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OSHA threatens Simplot with fine

The federal work safety agency suggested today it may slap a $59,000 fine on the J.R. Simplot Co. for what it says are a baker's dozen of health and safety violations at its Grand Forks plant on Gateway Drive.

The federal work safety agency suggested today it may slap a $59,000 fine on the J.R. Simplot Co. for what it says are a baker's dozen of health and safety violations at its Grand Forks plant on Gateway Drive.

But the fine hasn't been implemented yet and the company is working to resolve the issues, which are relatively common in workplaces, said the regional director of the U.S. Occupational Safety and Health Administration. News of OSHA's action, in fact, was leaked prematurely by the agency.

Simplot, based in Boise, Idaho, says it's one of the nation's largest privately held firms, with $4.5 billion in revenues and selling agricultural products in every state and many other countries.

Its Grand Forks plant is one of its half-dozen potato processing plants, making frozen French fries -- a company invention in the 1950s -- out of the long Russet spuds grown on irrigated acres in Grand Forks County. It also makes a variety of other frozen and processed potato products. Simplot is the main supplier of French fries to McDonald's Restaurants. Simplot also is a major fertilizer producer and cattle feeder and rancher, and produces seed and a host of ag services.

According to a news release from the Bismarck office of the U.S. Department of Labor's OSHA, it proposes $59,000 in penalties for "one repeat and 12 serious workplace health and safety citations" at the Grand Forks Simplot plant.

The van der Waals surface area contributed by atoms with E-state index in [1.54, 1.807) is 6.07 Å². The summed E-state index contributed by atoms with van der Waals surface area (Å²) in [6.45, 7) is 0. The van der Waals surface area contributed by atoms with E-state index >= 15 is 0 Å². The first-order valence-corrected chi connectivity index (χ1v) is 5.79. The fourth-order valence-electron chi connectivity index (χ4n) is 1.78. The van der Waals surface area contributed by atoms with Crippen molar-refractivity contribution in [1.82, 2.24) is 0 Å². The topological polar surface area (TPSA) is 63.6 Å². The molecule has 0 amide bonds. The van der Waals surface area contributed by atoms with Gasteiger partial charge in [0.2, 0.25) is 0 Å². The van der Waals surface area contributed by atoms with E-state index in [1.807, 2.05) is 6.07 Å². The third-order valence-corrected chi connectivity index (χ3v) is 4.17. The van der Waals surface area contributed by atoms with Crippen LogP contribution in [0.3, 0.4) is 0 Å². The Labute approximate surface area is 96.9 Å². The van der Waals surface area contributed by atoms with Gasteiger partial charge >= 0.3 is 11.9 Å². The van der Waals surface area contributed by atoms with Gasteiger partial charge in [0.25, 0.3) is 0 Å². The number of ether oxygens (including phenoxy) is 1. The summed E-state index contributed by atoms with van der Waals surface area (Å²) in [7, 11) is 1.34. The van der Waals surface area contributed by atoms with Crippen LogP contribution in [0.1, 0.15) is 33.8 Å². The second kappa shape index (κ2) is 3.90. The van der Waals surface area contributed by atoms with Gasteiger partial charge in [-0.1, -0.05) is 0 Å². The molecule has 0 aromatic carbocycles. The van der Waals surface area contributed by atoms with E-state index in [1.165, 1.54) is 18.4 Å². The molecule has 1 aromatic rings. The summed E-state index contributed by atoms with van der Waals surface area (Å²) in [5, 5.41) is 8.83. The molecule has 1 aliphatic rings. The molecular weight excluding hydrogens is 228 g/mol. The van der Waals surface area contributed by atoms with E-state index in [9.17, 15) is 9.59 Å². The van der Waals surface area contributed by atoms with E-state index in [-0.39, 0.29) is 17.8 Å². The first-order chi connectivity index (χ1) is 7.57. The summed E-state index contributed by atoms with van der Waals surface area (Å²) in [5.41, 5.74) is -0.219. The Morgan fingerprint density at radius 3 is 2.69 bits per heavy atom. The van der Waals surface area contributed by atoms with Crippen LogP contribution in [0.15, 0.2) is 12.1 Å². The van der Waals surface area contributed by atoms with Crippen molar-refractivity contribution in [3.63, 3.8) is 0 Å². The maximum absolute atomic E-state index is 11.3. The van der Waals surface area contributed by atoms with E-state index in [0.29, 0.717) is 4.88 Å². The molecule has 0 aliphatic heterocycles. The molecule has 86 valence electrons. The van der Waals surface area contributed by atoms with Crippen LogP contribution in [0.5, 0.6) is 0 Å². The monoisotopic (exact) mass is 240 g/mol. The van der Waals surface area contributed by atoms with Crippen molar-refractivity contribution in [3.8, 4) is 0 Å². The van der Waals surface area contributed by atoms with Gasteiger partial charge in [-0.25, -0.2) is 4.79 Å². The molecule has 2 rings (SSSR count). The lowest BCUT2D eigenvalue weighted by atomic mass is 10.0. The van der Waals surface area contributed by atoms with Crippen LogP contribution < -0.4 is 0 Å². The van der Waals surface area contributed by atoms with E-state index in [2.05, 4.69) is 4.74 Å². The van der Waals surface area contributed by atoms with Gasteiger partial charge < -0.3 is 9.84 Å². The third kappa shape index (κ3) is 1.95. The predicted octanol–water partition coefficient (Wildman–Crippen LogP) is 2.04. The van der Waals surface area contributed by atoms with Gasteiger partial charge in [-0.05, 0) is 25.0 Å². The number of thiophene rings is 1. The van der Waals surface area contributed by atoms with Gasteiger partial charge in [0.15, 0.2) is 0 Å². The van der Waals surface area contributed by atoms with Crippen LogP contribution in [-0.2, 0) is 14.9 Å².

OSHA's Bismarck office began investigating the plant in April because it showed up in the agency's system of targeted inspections.

"A repeat citation was issued for the company's failure to perform inspections and tests on process safety management equipment," said OSHA's area director, Tom Deutscher, in Bismarck, according to the news release. "This repeat citation stems from a similar hazard cited during a previous OSHA inspection at the company's facility in Pocatello, Idaho."

That's where Simplot has one of its fertilizer plants.

The serious citations involve Simplot's failure to use "good engineering practices, provide fall protection, perform crane inspections, provide proper machine guarding and eliminate electrical hazards," according to the news release.

The citations are called "serious" when the violations could result "in death or serious physical harm from a hazard an employer knew or should have known exists," according to OSHA.

Simplot has 15 business days, or about three weeks, after receiving the citations to comply with OSHA's directives, or ask for a meeting with OSHA or contest the findings.

Sue Richardson, public relations manager for Simplot at its Boise headquarters, said today she had talked to company officials there as well as plant officials in Grand Forks and learned Simplot has not yet received the report from OSHA, so she can't comment much on it.

After hearing a reporter read most of the OSHA news release, Richardson said:


"We are obviously concerned. The health and safety of our employees are always our highest priority. We obviously take this very seriously and we will address it immediately, if there are areas that need to be addressed."

Basic violations

Deutscher said OSHA, as a rule, always notifies a company first before issuing a news release about any citations. But in this case, the news release inadvertently went to the news media before Simplot was informed of the citations, and he apologized to Simplot officials, Deutscher said. "In my 32 years here, that's the first time that's happened," he said of the premature release.

In an interview today, Deutscher also made clear that OSHA is not alleging any malfeasance by what he said "is a good company."

"These were very routine, basic violations that we see out there in the work place and we are really working well with the company and they have been very cooperative."

Simplot is one of the region's largest private employers, and had about 400 employees three years ago, according to a Herald report.

The Grand Forks County Commission is considering a big renovation project Simplot is seeking, involving about $95 million in federally backed bonds to improve buildings, equipment and water and potato waste treatment at its plant.

A public hearing on the proposal is scheduled for the commission's next meeting on Tuesday.


Reach Lee at (701) 780-1237; (800) 477-6572, ext. 237; or send e-mail to slee@gfherald.com .

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